Tag archives: biology
By Hamish Johnston
NASA is live streaming a video of a spacewalk on its Facebook page, and you just might be able to catch it live from the International Space Station – or watch it again. The video shows astronauts Shane Kimbrough and Peggy Whitson upgrading the space station’s power system – and it looks like hard work to me.
By Tushna Commissariat
Don’t tell the kids just yet, but becoming Spider-Man, even after being bitten by a radioactive spider, is looking less and less likely for us humans – we are just too big. The latest work, done by researchers at the University of Cambridge in the UK, has shown that gecko-sized is pretty much the largest you can be if you realistically want to scale up walls with adhesive pads. Any bigger, and most of your surface area would need to be covered in large sticky pads to pull off the gravity-defying walk. Indeed, the team estimates that roughly 40% of an average human being’s total body surface would need to be sticky – this means a whopping 80% of your front would be covered in adhesive pads.
By Hamish Johnston
Do your children have head lice again? Now you don’t have to comb their hair until your arm goes numb or cover their head with goop. Instead, you can zap them away using a plasma. I’m not suggesting that you put your child’s head into ionized gas that’s hotter than the Sun – it turns out that a “cold atmospheric pressure plasma” will do the trick.
That’s the claim of researchers at the Fraunhofer Institute for Surface Engineering and Thin Films in Göttingen, Germany. The team has created the above prototype, which creates a plasma using a high-voltage generator that sends short pulses to the teeth of the comb. The pulses ionize air molecules surrounding the teeth, but they are so short that the resulting plasma does not heat up. The charged ions and electrons in the plasma make short work of killing lice and their eggs, but are harmless to humans – at least according to Wolfgang Viöl and colleagues, who will be unveiling their device later this month at the MEDICA trade fair in Düsseldorf.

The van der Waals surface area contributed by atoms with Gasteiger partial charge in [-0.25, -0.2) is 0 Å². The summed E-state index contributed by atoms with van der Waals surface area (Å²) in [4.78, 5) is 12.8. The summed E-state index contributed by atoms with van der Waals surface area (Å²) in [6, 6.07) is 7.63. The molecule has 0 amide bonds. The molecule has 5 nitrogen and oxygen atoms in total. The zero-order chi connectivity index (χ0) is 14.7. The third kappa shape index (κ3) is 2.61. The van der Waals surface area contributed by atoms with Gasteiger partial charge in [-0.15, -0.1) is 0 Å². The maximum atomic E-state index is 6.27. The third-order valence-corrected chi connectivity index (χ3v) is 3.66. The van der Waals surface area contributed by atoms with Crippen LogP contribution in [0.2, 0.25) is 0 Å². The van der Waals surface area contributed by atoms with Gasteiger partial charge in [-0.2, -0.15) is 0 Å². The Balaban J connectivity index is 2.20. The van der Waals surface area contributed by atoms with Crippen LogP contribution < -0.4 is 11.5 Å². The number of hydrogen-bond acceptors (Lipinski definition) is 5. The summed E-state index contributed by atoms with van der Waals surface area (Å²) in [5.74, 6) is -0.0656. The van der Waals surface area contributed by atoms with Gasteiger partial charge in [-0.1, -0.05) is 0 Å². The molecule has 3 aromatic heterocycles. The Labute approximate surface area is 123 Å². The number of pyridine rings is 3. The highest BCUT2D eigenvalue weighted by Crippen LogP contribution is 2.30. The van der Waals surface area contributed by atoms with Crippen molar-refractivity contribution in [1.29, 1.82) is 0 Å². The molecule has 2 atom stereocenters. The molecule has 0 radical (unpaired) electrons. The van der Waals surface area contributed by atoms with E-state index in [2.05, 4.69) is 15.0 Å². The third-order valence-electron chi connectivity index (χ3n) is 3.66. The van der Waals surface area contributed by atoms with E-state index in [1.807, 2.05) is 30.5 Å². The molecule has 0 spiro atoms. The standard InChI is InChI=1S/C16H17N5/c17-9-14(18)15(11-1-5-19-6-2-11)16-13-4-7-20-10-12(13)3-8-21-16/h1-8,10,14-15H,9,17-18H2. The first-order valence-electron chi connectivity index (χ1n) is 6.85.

By James Dacey
It’s been a great week for birds – or at least those flying over the state of New York – after state governor Andrew Cuomo pledged to create safer migration routes for our feathered friends. All state buildings will now have to comply with a national US initiative that seeks to curb levels of light pollution, which can disorient birds and lead to huge numbers of avian deaths by “fatal light attraction”.
Many species of bird rely on the light from star constellations to help them navigate during spring and autumn migrations. Unfortunately, artificial light sources can throw the animals off course, and light reflected from glass can cause the birds to smack into windows, walls, floodlights and other hard surfaces. It is estimated that as many as a billion birds succumb to this cruel end each year in the US alone, according to the US Department of Agriculture.